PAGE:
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Friday, 06 October 2017 11:31

Game of phones: Apple seems likely to prevail over Google

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With the arrival of its new Pixel phone this week — along with a host of other devices — Google appears to have thrown down the gauntlet to Apple in what some say is a fight for the top spot in the mobile space.

But is such a conclusion justified? Is the decade of experience that Apple has in producing iPhone models, that have sold remarkably well, of no consequence? By contrast, Google's first Pixel phones did not exactly set the Thames on fire.

Features wise, Google has a lot of bling in its new models. But to a large extent, this is just yawn-inducing; what more does one want from a smartphone – a gadget that will do the weekend shopping? Something that will look after your aged parents when they are past their best years?

Look at any phone from Apple, Samsung or any other and the features are quite the same. But the background of the manufacturers provides some interesting differences.

Google's primary business is advertising. Highly targeted advertising that is built on the data it obtains by snooping on those who use its products, on any platform. And thus any new products are all geared towards this one purpose - to gather as much data as possible, be it through artificial intelligence or home speakers that can hear above the normal decibel count in a home.

Apple, by contrast, has morphed from a computer company, into a company that has one main product: the iPhone. It has been putting a lot of effort into making that device secure, and even a cynic like me has to admit that it is far ahead of every mobile maker in this regard.

game of phones

Android has a terrible security record, which is magnified by the fact that it has so many devices made by a multitude of manufacturers floating around. The security snafus that have been a millstone around its neck are so great that there are now indications that Google will prioritise updates only for Nexus and Pixel devices. The rest will have to take potluck.

With a mobile device that one wishes to sell around the world, one needs to build up some kind of consumer-oriented sales structure. Apple already has this. Once again, the Apple Store may not be the best when it comes to catering to its clientele, but it does a fair job. This, from one who has seen both the good and bad of the store.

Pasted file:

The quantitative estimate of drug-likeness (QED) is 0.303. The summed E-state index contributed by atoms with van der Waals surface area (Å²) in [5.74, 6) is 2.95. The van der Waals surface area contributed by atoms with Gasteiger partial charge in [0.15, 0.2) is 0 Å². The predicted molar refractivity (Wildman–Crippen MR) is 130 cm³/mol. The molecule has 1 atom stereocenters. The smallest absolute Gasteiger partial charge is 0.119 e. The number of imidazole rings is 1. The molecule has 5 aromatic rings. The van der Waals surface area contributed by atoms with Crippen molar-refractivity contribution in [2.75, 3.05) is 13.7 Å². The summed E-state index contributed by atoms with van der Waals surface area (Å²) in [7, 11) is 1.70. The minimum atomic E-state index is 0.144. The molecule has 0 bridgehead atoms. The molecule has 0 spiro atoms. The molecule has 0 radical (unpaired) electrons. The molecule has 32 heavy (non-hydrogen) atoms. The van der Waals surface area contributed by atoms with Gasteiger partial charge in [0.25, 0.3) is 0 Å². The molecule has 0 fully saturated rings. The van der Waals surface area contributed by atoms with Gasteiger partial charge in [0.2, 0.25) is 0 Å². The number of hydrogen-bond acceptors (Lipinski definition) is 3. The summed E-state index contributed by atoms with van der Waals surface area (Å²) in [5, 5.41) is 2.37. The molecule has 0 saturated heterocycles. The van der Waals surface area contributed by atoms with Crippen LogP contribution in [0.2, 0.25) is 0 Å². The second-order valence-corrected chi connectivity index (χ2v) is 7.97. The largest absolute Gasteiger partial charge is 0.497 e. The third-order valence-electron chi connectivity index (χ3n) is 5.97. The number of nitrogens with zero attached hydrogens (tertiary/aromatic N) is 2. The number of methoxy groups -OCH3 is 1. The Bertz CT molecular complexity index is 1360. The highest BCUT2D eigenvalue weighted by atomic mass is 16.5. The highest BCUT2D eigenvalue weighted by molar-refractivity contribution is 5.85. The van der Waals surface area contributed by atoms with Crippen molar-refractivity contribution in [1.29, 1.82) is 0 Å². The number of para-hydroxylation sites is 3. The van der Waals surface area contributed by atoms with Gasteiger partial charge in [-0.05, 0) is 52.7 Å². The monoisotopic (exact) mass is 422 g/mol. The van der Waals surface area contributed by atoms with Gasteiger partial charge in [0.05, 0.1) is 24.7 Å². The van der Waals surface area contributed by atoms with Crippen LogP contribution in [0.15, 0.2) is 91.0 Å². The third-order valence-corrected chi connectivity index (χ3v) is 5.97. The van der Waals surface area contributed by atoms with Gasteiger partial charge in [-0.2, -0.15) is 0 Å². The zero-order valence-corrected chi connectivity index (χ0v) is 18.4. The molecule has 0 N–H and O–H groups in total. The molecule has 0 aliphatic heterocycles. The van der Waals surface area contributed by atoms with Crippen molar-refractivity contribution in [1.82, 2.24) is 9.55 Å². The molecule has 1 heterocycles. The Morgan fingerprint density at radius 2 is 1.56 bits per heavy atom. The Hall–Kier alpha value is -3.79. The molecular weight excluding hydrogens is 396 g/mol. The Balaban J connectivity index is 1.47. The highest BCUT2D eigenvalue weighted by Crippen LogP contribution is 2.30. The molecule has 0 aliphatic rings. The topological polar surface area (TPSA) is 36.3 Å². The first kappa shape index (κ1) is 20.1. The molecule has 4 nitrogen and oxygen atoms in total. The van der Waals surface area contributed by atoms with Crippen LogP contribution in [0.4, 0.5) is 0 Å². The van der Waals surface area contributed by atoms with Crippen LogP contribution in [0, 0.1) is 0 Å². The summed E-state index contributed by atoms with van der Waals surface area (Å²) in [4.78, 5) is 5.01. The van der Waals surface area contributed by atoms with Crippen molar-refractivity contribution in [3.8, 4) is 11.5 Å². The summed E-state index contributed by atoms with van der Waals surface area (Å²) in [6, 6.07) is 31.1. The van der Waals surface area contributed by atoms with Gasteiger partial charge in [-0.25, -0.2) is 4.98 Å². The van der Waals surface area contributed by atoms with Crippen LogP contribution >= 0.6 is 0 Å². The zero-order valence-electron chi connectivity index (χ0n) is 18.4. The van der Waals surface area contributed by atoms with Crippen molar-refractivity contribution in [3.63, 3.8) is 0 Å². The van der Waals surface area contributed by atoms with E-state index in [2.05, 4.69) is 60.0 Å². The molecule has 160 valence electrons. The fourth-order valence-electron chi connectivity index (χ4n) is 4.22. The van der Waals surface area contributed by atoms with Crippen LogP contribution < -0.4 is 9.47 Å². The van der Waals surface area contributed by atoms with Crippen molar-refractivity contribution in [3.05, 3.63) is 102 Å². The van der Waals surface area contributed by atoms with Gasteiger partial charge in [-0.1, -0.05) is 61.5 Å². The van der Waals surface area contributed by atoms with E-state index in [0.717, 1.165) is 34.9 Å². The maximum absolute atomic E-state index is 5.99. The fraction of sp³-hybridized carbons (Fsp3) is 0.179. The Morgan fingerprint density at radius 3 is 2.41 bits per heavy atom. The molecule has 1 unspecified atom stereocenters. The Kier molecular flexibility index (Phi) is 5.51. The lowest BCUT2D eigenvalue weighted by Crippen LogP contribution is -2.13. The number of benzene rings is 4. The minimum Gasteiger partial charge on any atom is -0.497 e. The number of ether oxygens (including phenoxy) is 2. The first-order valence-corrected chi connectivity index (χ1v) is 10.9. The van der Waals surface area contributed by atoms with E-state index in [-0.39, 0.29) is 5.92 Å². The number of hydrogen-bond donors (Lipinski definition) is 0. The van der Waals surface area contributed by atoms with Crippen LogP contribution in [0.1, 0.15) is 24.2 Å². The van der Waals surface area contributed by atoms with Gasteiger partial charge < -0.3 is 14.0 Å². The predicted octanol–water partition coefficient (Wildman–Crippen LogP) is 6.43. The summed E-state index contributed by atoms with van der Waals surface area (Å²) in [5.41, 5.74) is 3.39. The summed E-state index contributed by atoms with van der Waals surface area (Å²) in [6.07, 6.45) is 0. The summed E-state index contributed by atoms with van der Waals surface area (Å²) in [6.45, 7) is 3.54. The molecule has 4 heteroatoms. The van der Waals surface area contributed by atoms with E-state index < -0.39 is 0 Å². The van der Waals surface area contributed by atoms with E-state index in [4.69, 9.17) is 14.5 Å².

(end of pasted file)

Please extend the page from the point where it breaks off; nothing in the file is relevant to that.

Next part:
Google, by sharp contrast, runs a mile when it has to take responsibility for anything. The most recent example came in the wake of the recent massacre in Las Vegas, when people spotted links from the 4chan forum at the head of Google News, with false claims about the name of the man responsible for the shootings.

Google's reaction? The company blamed its algorithms – as though they were some kind of separate entity which had no connection to the firm itself. Google would much rather answer customer plaints with an impersonal email – and sometimes not even bother with that. The human touch? What's that?

In terms of price, Google has also gone up the Apple avenue by putting as high a price on its phones as it thinks any particular market will bear. But in Apple's case, over the last 18 months or so, apart from the usual high prices, the company has been making a bid to entrench its presence in both China and India, the two biggest countries in terms of population.

Apple is far behind local manufacturers like Oppo, Vivo and Huawei in China. So it has gone to the extent of putting up with some of the more odious demands made by the Chinese government in order to cement a presence in Beijing. Google has no presence in China.

In India too, Apple has made nice with the government and set up a manufacturing unit. In Asia, the personal touch is still valued and Apple seems to be aware of this. Doubtless, it will have to look at cutting prices in these markets, given that nearly a third of India's population lives on less than US$1 a day.

In other words, Apple has a plan B to increase the iPhone userbase. Google? If it has a plan, then it has kept it secret.

Smartphone saturation is becoming evident in many other markets and people are getting increasingly locked in by the use of proprietary apps. Apple's iMessage is a good example. Google has a whole suite of proprietary apps on its phones, even though we often hear claims of Android and open source in the same breath.

Where does that leave us? It seems to me that no matter what Google throws at it, Apple is unlikely to be greatly affected.

I have no emotional horse in this race as the phone I use comes from neither of these entities. But from the standpoint of what has been cited, it seems logical to assume that the iPhone will not be jolted from its throne.

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Sam Varghese

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Sam Varghese has been writing for iTWire since 2006, a year after the site came into existence. For nearly a decade thereafter, he wrote mostly about free and open source software, based on his own use of this genre of software. Since May 2016, he has been writing across many areas of technology. He has been a journalist for nearly 40 years in India (Indian Express and Deccan Herald), the UAE (Khaleej Times) and Australia (Daily Commercial News (now defunct) and The Age). His personal blog is titled Irregular Expression.

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